Stop 1. Towamba River Crossing

This site is an E-W striking section located along the Towamba River. It represents a zone within and close to the base of the Kameruka Pluton (Figure 2 and Figure 6). Here, a number of felsic (microgranitoid) dykes ranging in thickness from 20cm to 3m display both intrusive and mixing relationships with the host Kameruka granite, indicating that the dykes intruded late during the crystallisation history of the pluton. One dyke, in particular, preserves evidence of both these features at different levels of exposure and is the primary focus at this location (Figure 7).

Figure 2. Map and location of stops visited on this trip

Map and location of stops visited on this trip

The cross section gives a general overview of the structure of this part of the pluton. Apparent ‘folding’ of the pluton has resulted in exposure of the base of the pluton in a number of localities, two of which we shall be visiting.

Figure 6. Characteristic Features

Characteristic Features

Details of some of the characteristic features we will be observing on this trip. The top cross-section is applicable to stops on the first day in the Towamba River and Lower Wog Wog River. The lower cross section shows features observed on the second day in the upper Wog Wog River.

The E-W striking section of the Towamba River begins approximately 200m stratigraphically above the basal contact of the Kameruka pluton and represents the exposure of a tilted stratigraphic section through a small portion of the pluton. The section is approximately 300m thick with the western limit of the section, which begins at the river ford, representing the base or the deepest level. By walking the section from west to east, we are walking from deeper to shallow levels of the pluton.

The Kameruka Granodiorite – a spectacular granite

The Kameruka Granodiorite, the dominant rocktype found within the section, is relatively homogeneous, containing coarse grained, megacrystic K-feldspar together with equigranular plagioclase, quartz and biotite. The granite also contains a high proportion of microgranular mafic enclaves and metasedimentary enclaves. Both enclave types tend to have high aspect ratios with their longest axis aligned parallel to, and also highlighting, a strong foliation defined primarily by the preferred alignment of plagioclase and the K-feldspar megacrysts. The foliation trends between N-S and NNW-SSE, dipping moderately to the east, parallel to the orientation of the pluton country rock contact. Is the foliation a result of compaction or flow – how could we determine the difference? We can address this issue on the outcrop.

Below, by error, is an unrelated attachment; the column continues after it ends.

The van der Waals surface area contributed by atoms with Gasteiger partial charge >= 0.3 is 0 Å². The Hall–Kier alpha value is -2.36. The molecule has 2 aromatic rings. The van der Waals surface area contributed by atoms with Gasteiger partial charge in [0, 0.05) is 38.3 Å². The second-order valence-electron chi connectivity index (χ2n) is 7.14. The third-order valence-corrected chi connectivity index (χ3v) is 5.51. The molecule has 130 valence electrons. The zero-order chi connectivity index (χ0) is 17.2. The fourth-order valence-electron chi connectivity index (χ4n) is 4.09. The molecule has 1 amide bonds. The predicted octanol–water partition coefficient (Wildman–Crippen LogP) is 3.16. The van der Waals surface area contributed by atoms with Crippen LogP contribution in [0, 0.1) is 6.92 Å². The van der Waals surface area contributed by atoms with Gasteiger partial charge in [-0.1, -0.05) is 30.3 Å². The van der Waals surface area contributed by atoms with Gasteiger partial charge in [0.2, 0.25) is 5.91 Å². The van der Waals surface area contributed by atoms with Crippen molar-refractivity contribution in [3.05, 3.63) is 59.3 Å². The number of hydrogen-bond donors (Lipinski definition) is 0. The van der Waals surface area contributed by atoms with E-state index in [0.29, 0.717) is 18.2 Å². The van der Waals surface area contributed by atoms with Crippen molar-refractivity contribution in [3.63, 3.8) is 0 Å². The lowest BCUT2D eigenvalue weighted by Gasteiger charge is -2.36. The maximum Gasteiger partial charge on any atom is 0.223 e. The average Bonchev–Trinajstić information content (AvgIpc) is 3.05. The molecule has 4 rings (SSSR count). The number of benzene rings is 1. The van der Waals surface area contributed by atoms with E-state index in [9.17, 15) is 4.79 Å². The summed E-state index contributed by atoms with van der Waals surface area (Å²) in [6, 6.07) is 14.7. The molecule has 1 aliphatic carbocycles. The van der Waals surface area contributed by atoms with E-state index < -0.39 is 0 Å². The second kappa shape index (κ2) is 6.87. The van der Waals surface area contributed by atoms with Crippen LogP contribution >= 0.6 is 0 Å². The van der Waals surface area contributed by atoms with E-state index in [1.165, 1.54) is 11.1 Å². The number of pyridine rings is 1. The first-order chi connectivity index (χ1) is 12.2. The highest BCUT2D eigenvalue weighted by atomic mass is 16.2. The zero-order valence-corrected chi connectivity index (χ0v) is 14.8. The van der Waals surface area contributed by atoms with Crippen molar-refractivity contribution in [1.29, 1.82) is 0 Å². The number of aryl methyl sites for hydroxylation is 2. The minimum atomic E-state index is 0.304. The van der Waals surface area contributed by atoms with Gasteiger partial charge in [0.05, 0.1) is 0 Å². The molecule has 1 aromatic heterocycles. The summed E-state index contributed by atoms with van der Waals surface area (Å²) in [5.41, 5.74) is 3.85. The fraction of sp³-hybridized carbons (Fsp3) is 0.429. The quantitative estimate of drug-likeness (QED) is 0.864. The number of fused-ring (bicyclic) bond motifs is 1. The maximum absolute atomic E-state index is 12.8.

Figure 7. Towamba River Rapids

Towamba River Rapids

Geological map of the Towamba River Rapids showing the main features we will be examining including 1) Syn-magmatic microgranite feeder dyke, 2) Magmatic mineral alignment, and 3) composite dykes.

The granodiorite is host to a number of dykes. The two main types of dykes that occur in the section are composite dykes and felsic, microgranitoid dykes. The composite dykes are found entirely within the western, lower part of the section.

Composite dykes – part of the enclave forming process and also part of the pluton construction process

Several composite dykes strike approximately E-W across the rock exposures (Figure 7). They are up to 2 metres wide and consist of basaltic pillows hosted in a microgranitoid matrix. The pillows have fine crenulate contacts with, or are injected by micro veinlets of, the granite. Large pillows are constrained to elongate bodies by the dyke margins, whereas smaller pillows are more rounded. Veins of felsic granite extend across some of the pillows, either filling straight or curved fractures. The curved fractures locally surround the smaller pillows, showing that the latter have formed virtually in situ from the adjacent larger types.